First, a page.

SIGGRAPH officials interviewed Mona Kasra,
SIGGRAPH 2011 Art Gallery Chair, who explains her vision and insights into this year's Art Gallery - Tracing Home.
Kasra is a new media artist and educator currently pursuing a PhD at University of Texas at Dallas with a focus on emerging media and communication.
What was your vision behind this year's Art Gallery?
Tracing Home actually came about as a result of blending SIGGRAPH 2011's main conference theme "Make it Home" into my personal research interests around the effects of networked media on our culture and our existence. Home is a strong component in production of identities and can signify community and belonging while, on the other hand, can indicate a sense of displacement and isolation. As an Iranian-American, I have been personally fascinated by its personal, political, historical, or cultural definitions.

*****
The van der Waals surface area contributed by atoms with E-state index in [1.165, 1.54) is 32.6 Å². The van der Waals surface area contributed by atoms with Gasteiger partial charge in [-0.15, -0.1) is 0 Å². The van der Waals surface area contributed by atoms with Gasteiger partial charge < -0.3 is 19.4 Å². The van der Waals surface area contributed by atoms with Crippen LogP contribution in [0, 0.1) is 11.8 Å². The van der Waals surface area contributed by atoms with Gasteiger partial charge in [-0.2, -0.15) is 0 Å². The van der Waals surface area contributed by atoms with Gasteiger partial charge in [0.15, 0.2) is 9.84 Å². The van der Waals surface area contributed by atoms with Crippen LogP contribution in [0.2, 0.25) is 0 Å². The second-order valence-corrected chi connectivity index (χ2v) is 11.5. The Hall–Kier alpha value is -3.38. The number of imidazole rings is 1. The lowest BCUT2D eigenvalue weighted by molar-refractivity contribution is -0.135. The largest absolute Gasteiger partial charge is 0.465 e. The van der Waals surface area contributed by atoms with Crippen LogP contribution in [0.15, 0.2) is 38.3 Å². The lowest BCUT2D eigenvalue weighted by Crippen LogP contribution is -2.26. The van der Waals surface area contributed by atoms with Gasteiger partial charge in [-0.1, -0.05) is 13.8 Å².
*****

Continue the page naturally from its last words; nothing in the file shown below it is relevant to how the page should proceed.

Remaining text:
Given that our understanding of the word home is constantly being shaped and reshaped, I was eager to see how digital artists trace home in the age of networked technology where our sense of body, space, and time is rapidly dematerialized through non-physical hyper-connections. I was especially looking for artworks that critically addressed the current blurring boundaries between virtual and physical. So, Art Gallery's Call for Submission (CFS) this year invited artists to submit their digitally mediated artworks that searched for, examined, or constructed different dimensions to the concept of home in the 21st century. I should mention that after the jury process, I was blown away by the variety of perspectives that the participating artists have embarked on--certainly beyond what I had imagined in the first place.